1.1. Part 1: Studies about the Learner’s Role in Integrating SRL at School

(a) M. Leidinger and F. Perels have developed mathematics learning materials based on Zimmerman’s self-regulated learning model [4]. The purpose of the materials is to develop core cognitive, metacognitive, and motivational components of self-regulated learning within a natural primary school learning environment. Evaluation of the SRL-training materials is based on a quasi-experimental pre-/postcontrol-group design with a time series design. Intervention was evaluated using a self-regulated learning questionnaire, standardized mathematics test, and process data consisting of structured paper-and-pencil diaries that students recorded for six weeks. The evaluation reveals that when fourth graders (age 9-10) are given these SRL-training materials in regular mathematics lessons, they can maintain their self-reported self-regulated learning activities not only for the 6-week training phase, but for the next year as well. However, fourth graders who did not receive the training materials demonstrated a significant decline in their SRL-activities between the pre- and posttest. Despite several limitations, the study illustrates that self-regulated learning can be integrated at primary schools by asking teachers to use SRL-training materials in their regular mathematics lessons.

(b) J. Roelle et al. examined the use of solved example problems for fostering strategies of self-regulated learning in journal writing. In a quasi-experimental field study, 5th grade students (ages 11-12) were given examples of solved math problems and prompts, either from the start of their journal writing, or after they had written two entries. The results suggested that when fifth grade students are given solved example problems with prompts from the time they start keeping their journals, it can effectively support them in overcoming deficits in their SRL strategies in mathematics.

(c) In a quasi-experimental field study, K. Schmidt et al. investigated the effects of personal-utility reflection prompts in journal writing on 7th grade (ages 13-14) students’ learning motivation and comprehension in biology education. Previous research on journal writing, focusing on supporting the application of cognitive and metacognitive strategies in learning journals, has shown that prompting cognitive and metacognitive strategies are not enough to sustain student motivation over time. In order to support student motivation, K. Schmidt et al. used personal-utility prompts, cognitive prompts, and metacognitive prompts in the students’ learning journal assignment. The results showed that prompting reflection about the personal relevance of the learning contents in the learning journals strongly influences learning motivation and that these motivational effects were positively correlated to learning outcomes as measured by a curriculum-based comprehension test. Thus journal writing which involves reflection on the utility and value of learning can be effective in supporting student motivation and comprehension in secondary science education.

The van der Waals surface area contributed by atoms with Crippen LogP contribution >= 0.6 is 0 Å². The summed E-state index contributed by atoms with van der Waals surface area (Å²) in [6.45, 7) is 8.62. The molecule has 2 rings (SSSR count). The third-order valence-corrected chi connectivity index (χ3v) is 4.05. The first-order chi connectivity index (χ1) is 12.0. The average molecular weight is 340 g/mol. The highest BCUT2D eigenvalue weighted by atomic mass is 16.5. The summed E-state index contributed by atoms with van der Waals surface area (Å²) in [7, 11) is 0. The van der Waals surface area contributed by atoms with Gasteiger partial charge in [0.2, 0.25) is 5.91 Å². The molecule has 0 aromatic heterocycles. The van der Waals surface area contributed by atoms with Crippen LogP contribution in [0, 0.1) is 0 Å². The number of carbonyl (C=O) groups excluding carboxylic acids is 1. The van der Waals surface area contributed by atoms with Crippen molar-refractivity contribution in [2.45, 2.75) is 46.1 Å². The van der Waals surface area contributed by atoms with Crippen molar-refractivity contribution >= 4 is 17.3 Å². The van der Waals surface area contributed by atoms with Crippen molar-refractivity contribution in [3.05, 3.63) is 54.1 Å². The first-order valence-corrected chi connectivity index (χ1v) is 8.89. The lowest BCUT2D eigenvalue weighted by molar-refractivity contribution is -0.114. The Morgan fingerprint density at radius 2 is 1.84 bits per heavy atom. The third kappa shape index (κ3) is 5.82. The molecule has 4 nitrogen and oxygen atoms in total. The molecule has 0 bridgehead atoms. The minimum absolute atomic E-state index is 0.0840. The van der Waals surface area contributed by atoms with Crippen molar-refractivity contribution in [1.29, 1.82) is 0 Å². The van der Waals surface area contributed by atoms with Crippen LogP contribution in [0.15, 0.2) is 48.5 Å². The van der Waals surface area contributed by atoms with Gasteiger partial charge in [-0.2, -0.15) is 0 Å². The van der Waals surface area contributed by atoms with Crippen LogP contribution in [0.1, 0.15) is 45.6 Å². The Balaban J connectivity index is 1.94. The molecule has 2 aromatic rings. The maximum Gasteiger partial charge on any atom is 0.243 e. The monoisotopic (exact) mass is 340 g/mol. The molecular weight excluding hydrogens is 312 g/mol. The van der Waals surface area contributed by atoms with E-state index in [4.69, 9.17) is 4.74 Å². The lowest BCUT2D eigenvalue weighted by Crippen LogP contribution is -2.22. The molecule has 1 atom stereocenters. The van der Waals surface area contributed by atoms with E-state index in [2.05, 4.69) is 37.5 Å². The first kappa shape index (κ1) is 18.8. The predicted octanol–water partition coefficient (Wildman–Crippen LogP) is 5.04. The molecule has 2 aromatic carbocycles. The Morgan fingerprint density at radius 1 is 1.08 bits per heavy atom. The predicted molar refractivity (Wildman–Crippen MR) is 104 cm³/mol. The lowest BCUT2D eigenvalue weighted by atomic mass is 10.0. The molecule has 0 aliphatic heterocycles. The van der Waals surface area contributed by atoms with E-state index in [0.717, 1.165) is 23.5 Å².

(d) S. Eggert et al. examined the effect of embedded metacognitive instructions on senior high school students’ (age 17) socioscientific decision making in the science classroom. Participants studied either in a cooperative learning setting (COOP), a cooperative learning setting with embedded metacognitive questions (COOP + META), or a nontreatment control group. Results show that the students in both the training conditions outperformed students in the control group regarding both processes of socioscientific decision making. However, students in the COOP + META condition did not outperform students in the COOP condition. The authors discuss these surprising findings and the shortcomings of the study.

(e) T. J. Cleary and P. Platten examined the correspondence between self-regulated learning and academic achievement using case study analysis. Four high school students (9th graders, age 14) received 11 weeks of a self-regulated learning (SRL) intervention, called the Self-Regulation Empowerment Program (SREP), which sought to improve their classroom-based biology exam scores, SRL, and motivated behaviors. This mixed model case study examined the correspondence between shifts in students’ strategic, regulated behaviors, and performance on classroom-based biology tests. This multidimensional assessment approach was used to establish convergence among the assessment tools and facilitate interpretation of trends in students’ biology test performance relative to their SRL processes.

1.2. Part 2: Studies on the Teacher’s Role in Integrating SRL at School

(a) D. C. Moos and A. Ringdal offer a meta-analysis literature review of the teacher’s role in promoting SRL in the classroom. They systematically consider the following research questions.

How does the literature endorse SRL in teacher education programs? What does the literature say about the use of SRL and different kinds of teachers? How does research that examines self-regulation in the classroom measure SRL? The review concludes with the theoretical, methodological, and practical implications of the studies reviewed.